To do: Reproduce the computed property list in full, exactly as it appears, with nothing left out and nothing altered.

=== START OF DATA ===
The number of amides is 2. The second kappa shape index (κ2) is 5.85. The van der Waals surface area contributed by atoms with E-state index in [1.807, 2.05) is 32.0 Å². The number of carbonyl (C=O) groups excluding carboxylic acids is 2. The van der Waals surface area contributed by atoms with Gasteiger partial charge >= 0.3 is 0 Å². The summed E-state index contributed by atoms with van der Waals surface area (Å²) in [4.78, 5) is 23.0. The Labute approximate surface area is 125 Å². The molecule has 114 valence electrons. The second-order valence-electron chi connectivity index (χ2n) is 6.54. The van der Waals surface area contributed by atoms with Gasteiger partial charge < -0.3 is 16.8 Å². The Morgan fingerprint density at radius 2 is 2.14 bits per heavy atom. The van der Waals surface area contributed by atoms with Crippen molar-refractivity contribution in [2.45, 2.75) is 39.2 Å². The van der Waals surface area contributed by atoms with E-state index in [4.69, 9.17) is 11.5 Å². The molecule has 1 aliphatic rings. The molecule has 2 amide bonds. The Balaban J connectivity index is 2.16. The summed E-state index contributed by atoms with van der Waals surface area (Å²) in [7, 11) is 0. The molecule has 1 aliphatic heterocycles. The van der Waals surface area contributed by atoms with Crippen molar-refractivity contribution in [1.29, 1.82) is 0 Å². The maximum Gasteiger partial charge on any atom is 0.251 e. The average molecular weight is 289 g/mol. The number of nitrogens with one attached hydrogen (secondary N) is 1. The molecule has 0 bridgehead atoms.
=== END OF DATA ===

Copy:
The number of amides is 2. The second kappa shape index (κ2) is 5.85. The van der Waals surface area contributed by atoms with E-state index in [1.807, 2.05) is 32.0 Å². The number of carbonyl (C=O) groups excluding carboxylic acids is 2. The van der Waals surface area contributed by atoms with Gasteiger partial charge >= 0.3 is 0 Å². The summed E-state index contributed by atoms with van der Waals surface area (Å²) in [4.78, 5) is 23.0. The Labute approximate surface area is 125 Å². The molecule has 114 valence electrons. The second-order valence-electron chi connectivity index (χ2n) is 6.54. The van der Waals surface area contributed by atoms with Gasteiger partial charge < -0.3 is 16.8 Å². The Morgan fingerprint density at radius 2 is 2.14 bits per heavy atom. The van der Waals surface area contributed by atoms with Crippen molar-refractivity contribution in [2.45, 2.75) is 39.2 Å². The van der Waals surface area contributed by atoms with E-state index in [4.69, 9.17) is 11.5 Å². The molecule has 1 aliphatic rings. The molecule has 2 amide bonds. The Balaban J connectivity index is 2.16. The summed E-state index contributed by atoms with van der Waals surface area (Å²) in [7, 11) is 0. The molecule has 1 aliphatic heterocycles. The van der Waals surface area contributed by atoms with Crippen molar-refractivity contribution in [1.29, 1.82) is 0 Å². The maximum Gasteiger partial charge on any atom is 0.251 e. The average molecular weight is 289 g/mol. The number of nitrogens with one attached hydrogen (secondary N) is 1. The molecule has 0 bridgehead atoms.